Lighten Workloads, Pack on Pounds: Tips for Performance Success at the Feedlot
Advice from a renowned researcher on increasing feedlot performance
You go to work well before sunup, and you don’t hang up your hat until after sundown. But with so much to get done, hours in the feedyard click by in a hot minute. Cattle are constantly moving — feeder cattle coming in, market cattle shipping out. Your list continues, from processing 100-plus head at the chute to moving and checking on cattle that could be miles from the operation where you’re standing now.
It is more important now than ever for feedlot operators to take advantage of every tool and technology available to increase overall gain and to improve labor efficiencies and operational flexibility.
When it comes to evaluating a feedlot’s performance and average daily gain goals, Richard Zinn, PhD, renowned researcher and animal science professor at the University of California, Davis, closely examines four things. “I would first look at the implant program — that’s No. 1. No tool has a greater impact on average daily gain and gain efficiency than the implant, so this is an area that feedlots should pay very close attention to. And then the use of feed additives, feeding management and the effective fiber content of the diet.”
While there are many implant options available to cattlemen, using a long-acting implant can be more sensible than traditional implants, which often require re-implanting to get the same duration.
Long-duration implants can help cattle producers:
Find more time in the day. There’s not enough time in the day to go back and redo anything, especially re implanting cattle. Consider 1,000 head. Let’s assume that it takes seven minutes per animal to bring them through the chute to re-implant. This task alone could mean more than 100 hours spent re-implanting cattle, which could add up to $1,222 per employee in hourly wage costs.1 Could that time have been put to better use?
Improve labor efficiencies. If asked your biggest pain point, “labor” might top the list — high turnover rates, unreliability, finding enough help when you need it most. Imagine if you only had to implant cattle once every 200 days. How would you utilize the extra time and resources?
Reduce risk of injury. One of the major sources of employee injury in the industry can be attributed to handling livestock.2 Implanting lighter-weight cattle upon arrival at the feedlot is safer than the risk of running a 1,000-pound animal through the chute to re-implant later in the feeding cycle. If you could reduce the risk of injury by not re-implanting and handling cattle less, why wouldn’t you do it?
“The implant program is extremely important,” Zinn said.
Synovex® One Feedlot provides producers a long-duration implant option that is approved for use with both steers and heifers, offering 200 days of uninterrupted performance — nearly twice the duration of conventional implants. Compared with nonimplanted feeder cattle, steers implanted with Synovex One Feedlot saw a 15.4% improvement in average daily gain and 9.8% improvement in feed efficiency. Also when compared with nonimplanted feeder cattle, heifers receiving Synovex One Feedlot demonstrated a 12% increase in average daily gain and a 7% improvement in feed efficiency.3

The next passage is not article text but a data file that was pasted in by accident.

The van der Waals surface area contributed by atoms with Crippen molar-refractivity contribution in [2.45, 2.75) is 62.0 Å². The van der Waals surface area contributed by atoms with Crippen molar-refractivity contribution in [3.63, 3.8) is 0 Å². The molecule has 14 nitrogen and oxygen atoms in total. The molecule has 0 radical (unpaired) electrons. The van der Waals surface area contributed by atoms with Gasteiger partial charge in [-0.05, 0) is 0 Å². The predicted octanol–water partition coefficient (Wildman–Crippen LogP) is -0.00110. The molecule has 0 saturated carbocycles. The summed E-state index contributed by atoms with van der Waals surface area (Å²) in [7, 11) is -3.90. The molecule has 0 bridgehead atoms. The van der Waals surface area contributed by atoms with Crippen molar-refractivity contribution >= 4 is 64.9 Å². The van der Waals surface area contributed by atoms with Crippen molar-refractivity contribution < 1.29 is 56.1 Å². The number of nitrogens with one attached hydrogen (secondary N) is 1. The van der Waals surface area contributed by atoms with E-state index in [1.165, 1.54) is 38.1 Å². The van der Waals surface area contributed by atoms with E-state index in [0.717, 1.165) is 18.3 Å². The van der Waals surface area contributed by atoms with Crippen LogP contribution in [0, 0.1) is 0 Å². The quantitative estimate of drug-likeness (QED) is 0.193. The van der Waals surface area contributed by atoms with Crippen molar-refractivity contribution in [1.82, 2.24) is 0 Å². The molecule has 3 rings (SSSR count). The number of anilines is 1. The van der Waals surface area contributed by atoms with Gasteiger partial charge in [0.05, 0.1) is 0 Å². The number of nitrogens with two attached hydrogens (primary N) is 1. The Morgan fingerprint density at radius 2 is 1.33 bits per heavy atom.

Dr. Zinn recommends that feedlots experiencing decreased feed intake should also look at current feed additive programs to help enhance performance and implement changes if needed.
“When I see a feedlot where the intake is off, then we’re going to look at the feed additive program and try to determine if they’re optimizing the potential of various feed additives to enhance performance,” Zinn said. “The important thing in the feedlot is to maximize average daily gain, and by doing that, they maximize net return.”
Implementing animal health technologies can help your operation run more efficiently, helping guarantee improved performance and profits. For more information on increasing feedlot performance, please contact your Zoetis representative or visit GrowWithSYNOVEX.com and CattleFeedAdditives.com.
Do not use SYNOVEX products in veal calves. Refer to label for complete directions for use, precautions, and warnings.
Zoetis is the leading animal health company, dedicated to supporting its customers and their businesses. Building on more than 60 years of experience in animal health, Zoetis discovers, develops, manufactures and markets veterinary vaccines and medicines, complemented by diagnostic products, genetic tests, biodevices and a range of services. Zoetis serves veterinarians, livestock producers and people who raise and care for farm and companion animals with sales of its products in more than 100 countries. In 2016, the company generated annual revenue of $4.9 billion with approximately 9,000 employees. For more information, visit www.zoetisUS.com.
For more information, contact:
Leona Ling Ferguson
Aimee Robinson McDaniel
1 United States Department of Agriculture. Farm Labor. http://usda.mannlib.cornell.edu/usda/current/FarmLabo/FarmLabo-11-16-2017.pdf. Accessed January 16, 2018.
2 Dogan KH, Demirci S. Livestock-handling related injuries and deaths. In: Javed K, ed. Livestock Production. http://cdn.intechopen.com/pdfs/40418/InTech-Livestock_handling_related_injuries_and_deaths.pdf. Accessed January 5, 2018.
3 Cleale RM, Bechtol DT, Drouillard JS, et al. Synovex Plus implants coated with a polymeric, porous film improve performance of beef steers and heifers fed in confinement for up to 200 days. J Anim Sci. 2012;90(13):5056-5066.
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